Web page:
Not easy to do if you're in a party or in a political situation where somehow everybody is saying, “Oh no, that lie is really the truth.” It's hard to stand up and say, “No, are you crazy? It's a lie.”
So, we need leadership. We need leadership. And frankly, our democracy is not going to survive, unless we have leaders who are willing to stand up and tell the truth.
On one hand, it makes your blood boil. On the other hand, it's just deeply depressing. And there we are. We were talking about Russia most of the time, but these are things, as you say, that we're doing to ourselves. That's the very scary part.
Leon Panetta, secretary of Defense, Director of the CIA and also eight-term congressman, great honor to have you on sir, very much appreciate it, and to hope to talk again soon.
It's good to be with you, Paul and my regards to all of your listeners.
Thank you very much, sir. Appreciate it.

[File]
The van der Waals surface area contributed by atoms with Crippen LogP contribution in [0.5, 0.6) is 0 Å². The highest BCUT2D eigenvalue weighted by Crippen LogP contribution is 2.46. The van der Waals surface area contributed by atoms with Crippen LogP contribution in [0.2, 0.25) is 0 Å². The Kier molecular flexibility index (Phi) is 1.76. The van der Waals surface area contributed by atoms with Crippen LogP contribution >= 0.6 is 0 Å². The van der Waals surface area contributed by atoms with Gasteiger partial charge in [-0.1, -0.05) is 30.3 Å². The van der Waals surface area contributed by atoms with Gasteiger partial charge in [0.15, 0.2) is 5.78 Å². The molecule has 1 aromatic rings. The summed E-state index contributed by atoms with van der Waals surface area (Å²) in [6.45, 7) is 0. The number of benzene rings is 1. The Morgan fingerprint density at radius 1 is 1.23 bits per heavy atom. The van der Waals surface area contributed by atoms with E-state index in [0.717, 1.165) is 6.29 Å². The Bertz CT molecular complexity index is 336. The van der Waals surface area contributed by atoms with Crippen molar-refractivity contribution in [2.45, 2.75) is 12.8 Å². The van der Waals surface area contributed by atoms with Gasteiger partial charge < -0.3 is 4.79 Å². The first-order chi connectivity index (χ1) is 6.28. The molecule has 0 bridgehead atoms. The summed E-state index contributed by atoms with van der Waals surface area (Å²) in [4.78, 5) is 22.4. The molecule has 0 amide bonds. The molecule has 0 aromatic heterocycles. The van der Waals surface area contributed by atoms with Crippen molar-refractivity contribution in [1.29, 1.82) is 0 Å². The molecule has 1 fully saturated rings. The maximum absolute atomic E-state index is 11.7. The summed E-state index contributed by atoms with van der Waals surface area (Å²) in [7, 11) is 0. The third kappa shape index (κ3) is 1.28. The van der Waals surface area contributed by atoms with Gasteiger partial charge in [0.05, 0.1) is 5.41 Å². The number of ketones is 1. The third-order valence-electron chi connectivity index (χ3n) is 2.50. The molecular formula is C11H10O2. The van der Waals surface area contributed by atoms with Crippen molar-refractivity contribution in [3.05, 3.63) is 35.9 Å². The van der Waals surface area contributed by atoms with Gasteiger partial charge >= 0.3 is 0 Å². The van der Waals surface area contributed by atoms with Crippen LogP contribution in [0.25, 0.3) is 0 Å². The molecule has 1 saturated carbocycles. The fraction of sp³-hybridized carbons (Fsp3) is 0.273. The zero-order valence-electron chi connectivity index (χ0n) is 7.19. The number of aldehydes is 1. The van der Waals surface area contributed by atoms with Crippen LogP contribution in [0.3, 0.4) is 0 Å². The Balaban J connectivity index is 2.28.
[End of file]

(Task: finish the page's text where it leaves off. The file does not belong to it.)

We'll be right back after this message.
Welcome back. Let's bring in Meredith Wilson now, the Chief Executive Officer of Emergent Risk International, also an analyst for this series. Meredith, a whole lot to unpack from Secretary Panetta.
You just heard him say, for example, that Operation Jade Helm, the Pentagon's military exercise back in 2015, I believe was one of the first real attempts by the Russians to stir things up here in the U.S. and they succeeded, which led to even bigger efforts to influence the 2016 presidential election. But this stuff actually goes back even further than that, doesn't it?
It sure does, Paul. One of the (that I'm aware of), very first really clear overt attempts at influencing issues politics in the U.S. via social media, because let's remember, they've been doing this forever, was in 2014.
So, in 2014, on September 11th, which of course you remember, two years before that, we had the Benghazi thing go down on September 11th. And of course, September 11th is just one of those days that we're all kind of a little bit more aware of what's going on.
So, in 2014, they attempted to create a scenario online that I think they had hoped would lead to kind of mass hysteria. There was a chemical plant and it's an actual chemical plant in Louisiana. And what they did was they pulled a whole bunch of old photos of explosions and things and claimed that there had been an explosion at this chemical plant in Louisiana.